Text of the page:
Obviously my children will learn about anti-Semitism one day, but this didn’t seem like the right time. Still, I felt we needed to be able to answer questions honestly if they arose, and I was struggling to think of an age-appropriate way to explain group hatred.

I decided that if my son asked why people hate Jews, or why the people who hate Jews were coming to his camp, I would place it in a context that was familiar but didn’t apply directly to our situation. We have the first two Harry Potter books on tape, and my son knows those stories well. I settled on an analogy about Argus Filch, the Hogwarts caretaker. He was unhappy about being a squib, and he channeled that unhappiness into anger and resentment toward the Hogwarts students. I was ready to explain that like Filch, some people who have problems blame other groups of people for making them unhappy. Instead of trying to make their own lives better, they spend their energy hating other people.

Last Friday came. I picked my son up at the usual time. The Phelps gang stayed true to their picket schedule and were gone before I drove in. My son enjoyed playing with the counselors and other children for a couple of hours after most of the kids had gone home. They had a small enough group to do their usual Shabbat service inside a tent, which was exciting. They were far from the road and hadn’t had any exposure to the nasty signs. My son didn’t seem agitated or curious about why other parents picked up their kids early.

Someday, my kids will ask me why some people hate Jews, or African-Americans, or gays and lesbians, and I won’t be caught off-guard. I’ll be ready with my Argus Filch analogy, or maybe by then I’ll have thought of a better answer they can comprehend. Please share your own ideas or experience with explaining bigotry to children in this thread.

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  • I guess maybe we didn't do such a good job with Havah...

    She visited me at a federal detention facility on her fourth birthday.  Her big thing has been teasing me about being forced to wear orange all day, every day for months on end.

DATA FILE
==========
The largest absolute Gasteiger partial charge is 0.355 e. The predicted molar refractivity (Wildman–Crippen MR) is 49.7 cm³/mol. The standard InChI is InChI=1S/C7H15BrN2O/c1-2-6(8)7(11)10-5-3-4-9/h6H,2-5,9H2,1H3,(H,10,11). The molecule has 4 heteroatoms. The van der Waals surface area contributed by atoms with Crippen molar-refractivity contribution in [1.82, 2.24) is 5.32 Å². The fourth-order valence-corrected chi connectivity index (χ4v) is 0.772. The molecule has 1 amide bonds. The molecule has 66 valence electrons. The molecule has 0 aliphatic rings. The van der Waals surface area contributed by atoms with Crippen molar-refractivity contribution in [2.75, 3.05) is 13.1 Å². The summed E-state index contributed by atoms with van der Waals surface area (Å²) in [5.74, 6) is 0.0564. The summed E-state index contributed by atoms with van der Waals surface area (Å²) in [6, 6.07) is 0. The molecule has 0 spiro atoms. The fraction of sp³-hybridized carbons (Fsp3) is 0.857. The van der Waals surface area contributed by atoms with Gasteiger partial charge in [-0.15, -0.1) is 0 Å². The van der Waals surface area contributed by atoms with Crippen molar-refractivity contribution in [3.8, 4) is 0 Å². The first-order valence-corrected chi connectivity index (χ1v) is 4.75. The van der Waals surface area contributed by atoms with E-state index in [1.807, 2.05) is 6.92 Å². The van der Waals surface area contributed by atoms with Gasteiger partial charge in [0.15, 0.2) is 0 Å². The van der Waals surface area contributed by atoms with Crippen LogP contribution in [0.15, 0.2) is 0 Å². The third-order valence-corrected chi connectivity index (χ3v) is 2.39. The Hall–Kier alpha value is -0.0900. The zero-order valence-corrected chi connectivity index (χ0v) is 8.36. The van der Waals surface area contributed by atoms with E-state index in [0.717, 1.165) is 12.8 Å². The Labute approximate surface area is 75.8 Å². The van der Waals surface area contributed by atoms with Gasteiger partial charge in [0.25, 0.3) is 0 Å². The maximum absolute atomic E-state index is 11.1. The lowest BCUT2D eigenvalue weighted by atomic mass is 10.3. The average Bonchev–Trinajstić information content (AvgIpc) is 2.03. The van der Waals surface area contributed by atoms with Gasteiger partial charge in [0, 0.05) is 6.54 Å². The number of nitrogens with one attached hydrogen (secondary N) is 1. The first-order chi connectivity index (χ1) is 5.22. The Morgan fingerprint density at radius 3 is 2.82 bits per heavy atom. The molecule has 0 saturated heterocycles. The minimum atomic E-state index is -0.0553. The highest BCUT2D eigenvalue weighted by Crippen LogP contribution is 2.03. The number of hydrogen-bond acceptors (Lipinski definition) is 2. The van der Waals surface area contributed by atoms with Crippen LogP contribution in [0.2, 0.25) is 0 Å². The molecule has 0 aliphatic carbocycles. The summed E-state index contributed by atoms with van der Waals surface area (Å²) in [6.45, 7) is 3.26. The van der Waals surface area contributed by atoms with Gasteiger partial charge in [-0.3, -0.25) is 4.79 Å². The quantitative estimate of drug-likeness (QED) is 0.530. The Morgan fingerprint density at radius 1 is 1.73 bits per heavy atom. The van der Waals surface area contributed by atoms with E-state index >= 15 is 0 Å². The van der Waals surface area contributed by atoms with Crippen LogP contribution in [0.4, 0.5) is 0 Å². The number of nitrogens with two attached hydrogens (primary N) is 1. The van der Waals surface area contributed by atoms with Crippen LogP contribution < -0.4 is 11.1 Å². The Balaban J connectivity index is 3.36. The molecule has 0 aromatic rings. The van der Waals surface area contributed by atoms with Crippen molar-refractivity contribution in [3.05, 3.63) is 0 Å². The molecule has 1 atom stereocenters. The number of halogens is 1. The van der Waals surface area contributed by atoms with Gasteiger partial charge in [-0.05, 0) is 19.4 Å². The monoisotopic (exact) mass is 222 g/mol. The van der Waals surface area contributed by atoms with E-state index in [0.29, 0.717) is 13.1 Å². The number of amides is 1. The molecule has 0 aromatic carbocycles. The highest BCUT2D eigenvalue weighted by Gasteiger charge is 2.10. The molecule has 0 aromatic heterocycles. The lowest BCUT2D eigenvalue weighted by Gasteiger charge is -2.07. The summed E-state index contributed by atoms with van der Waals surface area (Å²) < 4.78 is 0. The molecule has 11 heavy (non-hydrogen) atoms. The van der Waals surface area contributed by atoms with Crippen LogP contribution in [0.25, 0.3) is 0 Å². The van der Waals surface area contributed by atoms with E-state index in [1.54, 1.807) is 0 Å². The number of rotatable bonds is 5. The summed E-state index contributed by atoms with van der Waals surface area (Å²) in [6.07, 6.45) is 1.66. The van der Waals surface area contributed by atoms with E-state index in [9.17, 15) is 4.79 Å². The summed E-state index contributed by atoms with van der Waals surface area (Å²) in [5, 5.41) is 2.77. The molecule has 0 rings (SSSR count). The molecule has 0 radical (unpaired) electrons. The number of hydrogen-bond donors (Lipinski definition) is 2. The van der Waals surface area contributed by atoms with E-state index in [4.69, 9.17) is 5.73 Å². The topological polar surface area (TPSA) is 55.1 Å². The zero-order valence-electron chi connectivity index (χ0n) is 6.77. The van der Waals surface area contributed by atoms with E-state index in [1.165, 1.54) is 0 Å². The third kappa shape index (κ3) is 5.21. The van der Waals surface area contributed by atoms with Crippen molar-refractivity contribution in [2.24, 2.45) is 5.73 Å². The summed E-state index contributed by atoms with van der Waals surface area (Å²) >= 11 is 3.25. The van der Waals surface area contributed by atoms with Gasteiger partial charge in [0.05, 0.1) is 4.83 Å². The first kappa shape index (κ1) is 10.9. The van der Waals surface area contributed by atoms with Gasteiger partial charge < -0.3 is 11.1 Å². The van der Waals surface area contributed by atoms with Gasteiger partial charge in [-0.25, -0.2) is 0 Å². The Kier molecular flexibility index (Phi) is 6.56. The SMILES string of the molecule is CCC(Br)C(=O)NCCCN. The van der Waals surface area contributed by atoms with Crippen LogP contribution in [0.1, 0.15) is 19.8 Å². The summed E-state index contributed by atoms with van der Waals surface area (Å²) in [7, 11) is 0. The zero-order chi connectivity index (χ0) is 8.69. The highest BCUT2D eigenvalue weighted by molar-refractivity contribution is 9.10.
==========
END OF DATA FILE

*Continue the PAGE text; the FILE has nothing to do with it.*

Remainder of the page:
And, of course she has been to many, many demonstrations and has seen me risk arrest inumerable times.

    She pretty much gets that there are people in power who detest what her mom and I stand for.

    We’ve had her in public school all her life, and there has never been any conflict with her school and our

    values.  She does not say the pledge of allegiance per our instructions.

    On the downside; Most of the time she plays “school” with us, and has us do a course curriculum based on what she is learning at school.  And she tells everyone she wants to be a teacher when “she grows up”.  Except when I put the brakes on inappropriate behavior.  Then she glowers at me and says, “You know, I might want to be a police officer when I grow up, so you better be nice to me, or I might throw you in jail for being so mean to me as a kid”.

    But she gets that there are differing views of things.  Her only complaint about being Jewish is that she can’t wait for her Bat Mitzvah so she can decide for herself on dietary restrictions.  One of her friends slipped her a piece of pepperoni pizza once, and it took some serious convincing to get her to believe that pepperoni is trafe.  That’s just because it tastes so good.

    And I would argue about there only being a “couple hundred” kids counterdemonstrating Fred Phelps at Lincoln.  I would say it was closer to 450-500.  It was impressive, and the kids were REALLY loud in shouting Phelps down. No way that many kids would have turned out on that issue when I was in school.

    • parents have different philosophies

      I remember there were a lot of letters to the editor of Mothering complaining about that article. Plenty of people believe as you do that it’s important to involve young children in the causes their parents are passionate about.

  • PS on Havah...

    She’s eight now, and we have been dodging the Shoah and Nakbah thus far. And we haven’t really gotten into why her Chinese parents felt forced to abandon her due to governmental regs. Hopefully seeing me forced to endure consequences from the government simply for voicing opposition to policies might help with that..

  • How I explained bigotry to my five year old son:

    Here is my own experience explaining racism to my sone when he was five.  He has a twin brother.  We are also Jewish, and we were living in Waterloo, IA at the time:


    Josh called to tell me about it first, and then the babysitter confirmed it when I picked up the boys.

    Ben was on the playground with a friend at school. They were excited by something they were looking at so they called their classmates over to look. But they told three of their classmates that they couldn’t join in. Because, his friend explained and Ben repeated, they “have black skin.”

    It was as if someone had run me through with a sword. I doubled over, nauseous, and nearly vomited in the parking lot.

    The words and images continued to swim in my head as I raced to Samantha’s house. What would I say to him? How could I explain what he said? How should he apologize? How would I make him understand the magnitude of the hurt he inflicted on his friends?